In a very interesting WSJ article (I managed to read it without a subscription), Tom Sargent writes:

Did the federal government do the right thing in refusing to bail out the states in the early 1840s? By doing so, the federal government reset its reputation vis-a-vis the states, telling them in effect not to expect it to underwrite their profligacy. In the short run, that cost the federal government substantially in terms of its reputation with its own creditors. Federal credit abroad suffered along with state credit. But in the long run, the decision exposed state governments to continuing market discipline, making future crises and requests for federal bailouts less likely.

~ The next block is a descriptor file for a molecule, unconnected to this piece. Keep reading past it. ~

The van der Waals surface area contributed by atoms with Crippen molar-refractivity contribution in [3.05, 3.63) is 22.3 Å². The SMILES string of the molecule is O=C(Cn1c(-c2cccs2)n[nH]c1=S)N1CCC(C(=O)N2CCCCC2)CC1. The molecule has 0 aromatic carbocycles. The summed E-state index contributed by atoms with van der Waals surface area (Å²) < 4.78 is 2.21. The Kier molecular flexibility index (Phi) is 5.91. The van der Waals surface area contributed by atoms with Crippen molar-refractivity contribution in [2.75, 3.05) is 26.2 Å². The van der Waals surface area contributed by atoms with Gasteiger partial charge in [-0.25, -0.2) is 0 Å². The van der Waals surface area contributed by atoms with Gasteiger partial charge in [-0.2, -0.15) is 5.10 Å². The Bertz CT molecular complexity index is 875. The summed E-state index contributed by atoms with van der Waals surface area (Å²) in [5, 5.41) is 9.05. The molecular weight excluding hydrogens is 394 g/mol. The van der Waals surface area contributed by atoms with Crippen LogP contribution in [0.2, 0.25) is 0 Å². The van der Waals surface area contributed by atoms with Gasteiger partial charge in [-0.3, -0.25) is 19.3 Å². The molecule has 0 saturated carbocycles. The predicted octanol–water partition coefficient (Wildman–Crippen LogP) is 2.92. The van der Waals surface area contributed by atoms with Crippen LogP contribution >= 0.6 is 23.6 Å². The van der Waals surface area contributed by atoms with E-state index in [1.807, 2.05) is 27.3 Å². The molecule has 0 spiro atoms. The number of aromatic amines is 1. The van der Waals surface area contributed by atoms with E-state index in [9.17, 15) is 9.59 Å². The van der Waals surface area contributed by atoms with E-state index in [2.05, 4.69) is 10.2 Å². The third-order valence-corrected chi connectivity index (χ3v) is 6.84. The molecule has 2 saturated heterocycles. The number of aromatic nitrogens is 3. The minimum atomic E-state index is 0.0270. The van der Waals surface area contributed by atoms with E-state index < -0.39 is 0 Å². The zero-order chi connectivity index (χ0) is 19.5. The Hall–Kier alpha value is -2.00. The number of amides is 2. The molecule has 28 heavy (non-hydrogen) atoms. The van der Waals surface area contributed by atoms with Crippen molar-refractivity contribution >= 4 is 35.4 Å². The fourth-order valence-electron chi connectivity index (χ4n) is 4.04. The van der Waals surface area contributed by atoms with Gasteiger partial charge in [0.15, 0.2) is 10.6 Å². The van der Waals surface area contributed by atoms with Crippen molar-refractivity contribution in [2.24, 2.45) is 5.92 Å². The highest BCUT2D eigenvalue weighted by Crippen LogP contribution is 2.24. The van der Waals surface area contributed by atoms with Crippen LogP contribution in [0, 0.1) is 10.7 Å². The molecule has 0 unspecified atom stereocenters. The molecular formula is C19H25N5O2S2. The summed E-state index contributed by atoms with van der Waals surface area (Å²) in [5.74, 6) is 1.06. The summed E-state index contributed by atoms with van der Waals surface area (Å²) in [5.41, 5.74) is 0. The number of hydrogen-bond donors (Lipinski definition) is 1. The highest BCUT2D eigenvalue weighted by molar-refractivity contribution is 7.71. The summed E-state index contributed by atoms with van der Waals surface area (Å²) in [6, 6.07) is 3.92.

If the federal government had chosen to bail out the states a second time, it probably would have taken greater control over state taxes and revenues in order to prevent yet another bailout situation. Refusal to bail out the states was thus a pivot point in sustaining a federal system in the United States. It led the states to discipline themselves by rearranging their constitutions in ways designed to allow them to retain freedom and responsibility for taxing and spending within their borders.

Europeans today might be tempted to say “yes” to bailouts. Or they might also recall a time when Americans preserved their own federal system by saying “no.”

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